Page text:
It can take some time to reach a diagnosis.
Schizophrenia and paranoia can be lifelong, but treatment can help relieve symptoms.
Treatment must continue, even when symptoms seem to have receded.
If treatment stops, symptoms often reappear, especially if they have already returned after previously stopping medications.
Options depend on the severity and type of symptoms, age, and other factors.
Antipsychotics can reduce the disturbing thoughts, hallucinations, and delusions. They may be given as pills, as liquids, or as a monthly injection. There may be some side effects.
Other drugs may include antidepressants, anti-anxiety drugs, and a mood-stabilizing medication, depending on the individual’s symptoms.
A person with severe symptoms may need hospitalization. This can help keep the person safe, provide proper nutrition, and stabilize sleep. Partial hospitalization is sometimes possible.
Compliance or adherence in medicine can be difficult for people with schizophrenia. If they stop taking their medication, the symptoms can return. Hospitalization can help people get back onto their medication while keeping them safe.
Psychotherapy, counseling, and social and vocational skills training may help the patient live independently and reduce the chance of relapses. Support can include improving communication skills, finding work and housing, and joining a support group.
Electroconvulsive therapy (ECT) involves sending an electric current through the brain to produce controlled seizures, or convulsions. The seizure is thought to trigger a massive neurochemical release in the brain. Side effects may include short-term memory loss. ECT is effective in treating catatonia, a syndrome which occurs in some people with schizophrenia.
ECT may help patients who have not responded to other treatments.
Patients often stop taking their medication within the first 12 months of treatment, so lifelong support will be necessary.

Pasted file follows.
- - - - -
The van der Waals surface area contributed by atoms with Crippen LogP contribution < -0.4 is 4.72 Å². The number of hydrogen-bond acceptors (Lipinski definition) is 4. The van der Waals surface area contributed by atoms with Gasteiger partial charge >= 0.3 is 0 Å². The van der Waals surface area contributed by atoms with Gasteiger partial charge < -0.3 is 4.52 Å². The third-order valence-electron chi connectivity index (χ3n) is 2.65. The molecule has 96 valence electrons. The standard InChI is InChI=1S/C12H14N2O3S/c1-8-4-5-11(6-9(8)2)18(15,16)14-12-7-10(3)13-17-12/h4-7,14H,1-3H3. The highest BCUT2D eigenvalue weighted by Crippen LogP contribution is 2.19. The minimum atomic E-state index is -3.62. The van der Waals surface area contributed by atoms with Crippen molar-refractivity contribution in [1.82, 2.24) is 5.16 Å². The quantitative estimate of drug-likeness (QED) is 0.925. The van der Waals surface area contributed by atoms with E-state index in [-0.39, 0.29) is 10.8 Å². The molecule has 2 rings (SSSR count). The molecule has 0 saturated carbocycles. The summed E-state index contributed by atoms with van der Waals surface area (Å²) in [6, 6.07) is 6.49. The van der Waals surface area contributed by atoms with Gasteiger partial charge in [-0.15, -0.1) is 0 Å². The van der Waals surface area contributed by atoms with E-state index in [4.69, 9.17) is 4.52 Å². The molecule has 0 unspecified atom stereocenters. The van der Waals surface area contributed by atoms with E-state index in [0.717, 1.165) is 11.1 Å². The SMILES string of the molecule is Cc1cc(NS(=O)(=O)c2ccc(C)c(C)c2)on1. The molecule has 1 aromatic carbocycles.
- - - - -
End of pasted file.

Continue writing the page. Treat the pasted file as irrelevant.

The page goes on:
Caregivers and family members can help the person who has a diagnosis by learning as much as possible about schizophrenia and by encouraging the patient to adhere to their treatment plan.
If the patient with paranoid symptoms of schizophrenia does not receive treatment, there is a serious risk of severe mental health, physical health, financial, behavioral, and legal problems.
These can impact every part of the individual’s life.
Possible complications may include:
- suicidal thoughts and behavior
- inability to study
- being a victim of crime
- illnesses related to substance abuse and tobacco smoking
A significant number of people with schizophrenia smoke heavily and regularly. Some medications may clash with tobacco ingredients and other substances.
What schizophrenia is not
A popular misconception is that schizophrenia means a “split personality.” This is not true and does not describe the condition
It is also thought that people with schizophrenia are violent.
Just as some people without schizophrenia commit violent acts, the same is true of people with schizophrenia, but there is not an inevitable link. They are more likely to endanger themselves than others.
Understanding a person with schizophrenia can help them to find a solution and to cope with the ways in which they are different.